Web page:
But while Republicans regular twist and ignore facts to shore up their 47 percent Entitlement Society propaganda, Democrats are failing in the other direction by blindly defending the system without acknowledging the problems or making any attempts to fix them. President Obama’s idea of a bipartisan bridge is cutting Social Security benefits, when many seniors are already struggling to get by on a few hundred dollars a month. There is no way around the fact that the only way to get everyone off welfare is to guarantee full employment.

Last year I wrote a series of posts about my own experience of the welfare fiasco for Daily Kos, but I found this was the wrong venue since too many comments trivialized or even flamed a subject that is a matter of life-and-death to a significant segment of the U.S. population. I looked for another place to repost my series, but I could not find another place where I could convey what I knew about welfare to a broad audience of voters. Finally I just boiled down what I had to say in 10 Ways to Fix Welfare on a free WordPress blog and left my message to float on the ether. As far as I know, no one is reading it or referencing it. It’s vitally important to dispel the fog of ignorance that surrounds welfare. So it’s time to make another attempt to shed light on the real problems with welfare and how to fix them.

I am copying my “10 ways to Fix Welfare” here in the hope that this post will be passed around and spark a larger conversation, with testimony from the people who have actually interacted with the welfare system. My complete article is pasted below, and there is a little more information about me on the WordPress site.

Shame & Suffering: The Stigma of Mental Illness

Stigma is a more complicated concept than one might initially guess upon mere casual consideration. Definitionally relatively simple, the causes, mechanisms, and consequences of social stigma are myriad and complex. You can find stigma, of one sort or another, most anywhere you look. Stigma will thrive in society wherever ignorance or fear or hatred of that which is “different” are acceptable mentalities. The tendency to stigmatize, label, and set certain groups/individuals apart from the rest of society as “other” is, to an extent, human nature. The need to categorize people, places, and things is normal — it’s just a function of how our brains work. We run into problems, however, when we begin allowing categories and labels to exclude and define people.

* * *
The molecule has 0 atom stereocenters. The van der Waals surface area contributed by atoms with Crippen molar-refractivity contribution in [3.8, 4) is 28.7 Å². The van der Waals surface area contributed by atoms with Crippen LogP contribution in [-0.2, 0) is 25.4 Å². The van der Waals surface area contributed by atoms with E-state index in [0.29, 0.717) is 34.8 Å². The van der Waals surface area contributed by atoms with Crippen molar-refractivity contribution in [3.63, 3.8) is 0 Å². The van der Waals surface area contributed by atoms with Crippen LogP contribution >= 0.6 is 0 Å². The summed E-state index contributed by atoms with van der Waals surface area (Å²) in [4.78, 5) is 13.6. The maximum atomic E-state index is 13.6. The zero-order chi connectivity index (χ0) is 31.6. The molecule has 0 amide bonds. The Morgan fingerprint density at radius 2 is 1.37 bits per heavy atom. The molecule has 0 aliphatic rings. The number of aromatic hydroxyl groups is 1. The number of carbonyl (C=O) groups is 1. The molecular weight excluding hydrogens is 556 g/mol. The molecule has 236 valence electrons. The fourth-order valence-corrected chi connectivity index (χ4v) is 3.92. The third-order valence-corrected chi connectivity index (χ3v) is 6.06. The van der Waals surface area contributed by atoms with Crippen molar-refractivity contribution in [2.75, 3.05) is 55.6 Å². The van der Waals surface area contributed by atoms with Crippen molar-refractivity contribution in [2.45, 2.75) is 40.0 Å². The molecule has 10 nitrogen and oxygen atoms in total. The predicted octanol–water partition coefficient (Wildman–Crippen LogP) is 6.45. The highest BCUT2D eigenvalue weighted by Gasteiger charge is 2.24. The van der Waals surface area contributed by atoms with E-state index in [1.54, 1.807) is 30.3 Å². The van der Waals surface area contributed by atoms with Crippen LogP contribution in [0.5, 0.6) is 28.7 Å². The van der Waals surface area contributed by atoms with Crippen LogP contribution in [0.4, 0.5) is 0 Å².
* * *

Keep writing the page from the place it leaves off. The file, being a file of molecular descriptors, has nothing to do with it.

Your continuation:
It's On! Recap and Commentary on the First Republican Debate (2012)

I don’t know whether many people (especially on the left) had the stomach to watch this 90 minute exercise in silliness and futility, but I personally am a bit of a masochist. I sat through the full thing, knowing all the while that it was over an hour of my life I could never get back. For the most part, little of interest was said, though I must confess to a few points of agreement on my part with a couple of the candidates (95% disagreement of course). There were even some laughs scattered throughout, so I can hardly call it a complete waste, can I?

Let’s have a look at what was on the table tonight.

Vickie channels Ted

Victoria Reggie Kennedy, the wife of the late Ted Kennedy, has an op-ed in the Washington Post. It is well worth a read. I really don’t have a lot to add to it.

My late husband, Ted Kennedy, was passionate about health-care reform. It was the cause of his life. He believed that health care for all our citizens was a fundamental right, not a privilege, and that this year the stars — and competing interests — were finally aligned to allow our nation to move forward with fundamental reform. He believed that health-care reform was essential to the financial stability of our nation’s working families and of our economy as a whole.

As President Obama noted to Congress this fall, for Ted, health-care reform was not a matter of ideology or politics. It was not about left or right, Democrat or Republican. It was a passion born from the experience of his own life, the experience of our family and the experiences of the millions of Americans across this country who considered him their senator, too.